| If you’re not running Vista, you can stop reading here .
One of the cool new features in Windows Vista is the Sidebar, Windows’ technology for creating gadget/widgets/whatever you wanna call em. Basically, it’s a bar that runs along the side of your window which contains useful mini-applications.
Well, today I posted my first Sidebar gadget, Pickabar BPM. Pickabar BPM is a simple little gadget with exactly one button that calculates BPM based on a tapped tempo. If you don’t record music, DJ, or make mashups you probably won’t find it useful. If you do any of those activities, you probably have a tap tempo feature in your DAW or what have you anyway. In that case, the only real advantage is that this little sucker is always there waiting for you, just a click away, w/o having to launch the full recording app.
A co-worker was looking to find urls in a bunch of text files, and had limited success with the examples at the Regular Expression Library. Here’s a quick little expression that I whipped up for him. I’ve also added it to the library for the 6 billion or so people in the world who aren’t subscribed to my feed.
It doesn’t include every possible pattern, but it works flawlessly for the following sample text:
this is my url http://test/test.jpg?test=1&foo=bar EndProject ftp://products/ and how about http://someserver or http://www.msn.com/default.aspx#test ok? ok http://www.nothere.com/index_file.html ha ha ha <a href=”http://dev1″>Dev1</a>
I’ve only tested it using .Net, but it will probably work with any regular expression engine.
Here’s a snip from the included readme file:
The TraceLoggerSoapExtension is a modification of the MSDN sample SoapExtension. Instead of logging the incoming and outgoing messages to a file, the messages are written to either the System.Web trace log, or whatever TraceListener objects are registered (depending on your configuration choices).Web.Config or App.Config example usage:
<webServices> <soapExtensionTypes> <add type="GLindsay.Web.Services.SoapExtensions.TraceLoggerSoapExtension,GLindsay.Web.Services.SoapExtensions" priority="1" group="0" /> </soapExtensionTypes> </webServices>
Server Declaritive usage:
When using the declaritive syntax, it’s possible to specify “TraceType.WebTrace” for System.Web tracing, or “TraceType.DiagnosticsTrace” to use the System.Diagnostics TraceListeners. While in client context, the SoapExtension automatically switches to TraceType.DiagnosticsTrace. That means you’ll see the
logged messages in VS.NET’s output window.
Don’t forget to send me mail if you find this useful!
I only wish the GotDotNet site exposed RSS feeds for individual user downloads. I’d love to be able to track the number of downloads for my samples from my hand dandy news aggregator.
I’m a little bummed. My MTIfBlogId Movable Type plugin is basically useless. The alternate templates feature of MT, along with the MTCgi plugin means that you can create alternate search templates w/o using my baby. Oh well, back to the drawing board.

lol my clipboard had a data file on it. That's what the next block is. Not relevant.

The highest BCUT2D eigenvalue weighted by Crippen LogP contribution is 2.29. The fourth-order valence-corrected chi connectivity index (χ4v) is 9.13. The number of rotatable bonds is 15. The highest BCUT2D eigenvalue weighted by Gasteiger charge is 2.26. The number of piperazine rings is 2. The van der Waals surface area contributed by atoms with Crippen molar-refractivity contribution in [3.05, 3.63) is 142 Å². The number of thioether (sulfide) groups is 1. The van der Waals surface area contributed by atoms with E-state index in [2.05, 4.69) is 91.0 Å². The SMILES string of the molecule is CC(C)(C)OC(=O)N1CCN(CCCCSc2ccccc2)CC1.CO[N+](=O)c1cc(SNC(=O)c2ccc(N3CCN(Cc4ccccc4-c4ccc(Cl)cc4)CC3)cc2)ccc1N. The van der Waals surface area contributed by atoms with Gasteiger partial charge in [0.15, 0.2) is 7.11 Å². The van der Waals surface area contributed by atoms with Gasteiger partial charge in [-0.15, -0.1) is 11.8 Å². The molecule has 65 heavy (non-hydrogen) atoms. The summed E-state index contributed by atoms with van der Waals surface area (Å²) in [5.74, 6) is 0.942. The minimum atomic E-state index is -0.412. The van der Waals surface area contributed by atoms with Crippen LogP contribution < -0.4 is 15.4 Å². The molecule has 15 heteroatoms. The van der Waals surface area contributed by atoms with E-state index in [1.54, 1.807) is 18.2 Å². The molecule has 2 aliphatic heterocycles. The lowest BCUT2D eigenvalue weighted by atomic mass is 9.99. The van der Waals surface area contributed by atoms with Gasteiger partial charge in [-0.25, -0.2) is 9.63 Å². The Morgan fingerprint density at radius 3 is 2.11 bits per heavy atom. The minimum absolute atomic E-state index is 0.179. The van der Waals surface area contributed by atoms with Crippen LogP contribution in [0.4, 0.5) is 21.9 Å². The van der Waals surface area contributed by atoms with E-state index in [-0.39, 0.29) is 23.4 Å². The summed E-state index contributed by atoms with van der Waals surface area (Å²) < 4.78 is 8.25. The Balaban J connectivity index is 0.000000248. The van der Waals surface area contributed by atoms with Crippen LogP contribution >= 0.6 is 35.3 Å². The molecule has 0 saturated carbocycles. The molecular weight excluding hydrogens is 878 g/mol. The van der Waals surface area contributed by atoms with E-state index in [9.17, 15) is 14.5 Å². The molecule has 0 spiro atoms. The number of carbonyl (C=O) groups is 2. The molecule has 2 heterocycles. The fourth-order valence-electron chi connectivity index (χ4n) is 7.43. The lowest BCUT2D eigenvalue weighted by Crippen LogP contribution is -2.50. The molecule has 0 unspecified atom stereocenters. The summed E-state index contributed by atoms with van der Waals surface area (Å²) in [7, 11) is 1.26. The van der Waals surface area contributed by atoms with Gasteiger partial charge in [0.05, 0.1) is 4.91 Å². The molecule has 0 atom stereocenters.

Search from my blog should now be in my style rather than KnitWit’s.
I just found out that a custom Sharepoint web service I created working with Groove was demoed at this year’s Tech-Ed. I heard this from a Groove contact well after the fact, obviously, so I’m not sure if it was what was described in their press release as “Groove Document Librarian“. The code itself was nothing special, just a a simple web service that used the Sharepoint object model to expose Sharepoint’s document management and search functionality using an abstraction based on our potential customer’s business. It was difficult to write though, as I had to work under a tight time frame with Beta 1 bits and very little documentation.
The one fun little bit was getting an opportunity to use the Web Service Enhancements to send SOAP with attachments.
Considering I’m still miles away from my goal of being published, I’m pretty psyched.
Last night I had a little trouble getting to sleep, so I created the MTIfBlogId plugin (right click and choose “save target as” to download). If you’re not aware, there’s only one search template for each Movable Type installation. Inspired by Brad Choate, I decided to create a custom Movable Type plugin to allow us to customize our search pages so that each of my serverneighbors can have their own look and feel.
Here’s a sample usage:
You can see it in action by searching from my blog as there should be three stars at the bottom of the page. You won’t see those stars when searching from any of the other blogs on knitwitology.net. If I have time tonight, I’ll fool around with making some more meaningful changes to the search template.
The plugin works by comparing the blogid attribute’s value as set in the tag with the IncludeBlogs query string parameter passed to the mt-search.cgi. In hindsight, I probably should have just created a plugin that would work for any querystring parameter, but hey I have to sleep some time.
My first experience with extending MT was great. I’m a total PERL newbie, but I was able to add the necessary functionality without any trouble. It took only ten or so lines of code, and I didn’t have to fiddle with configuration files or registering DLLs. Sweet!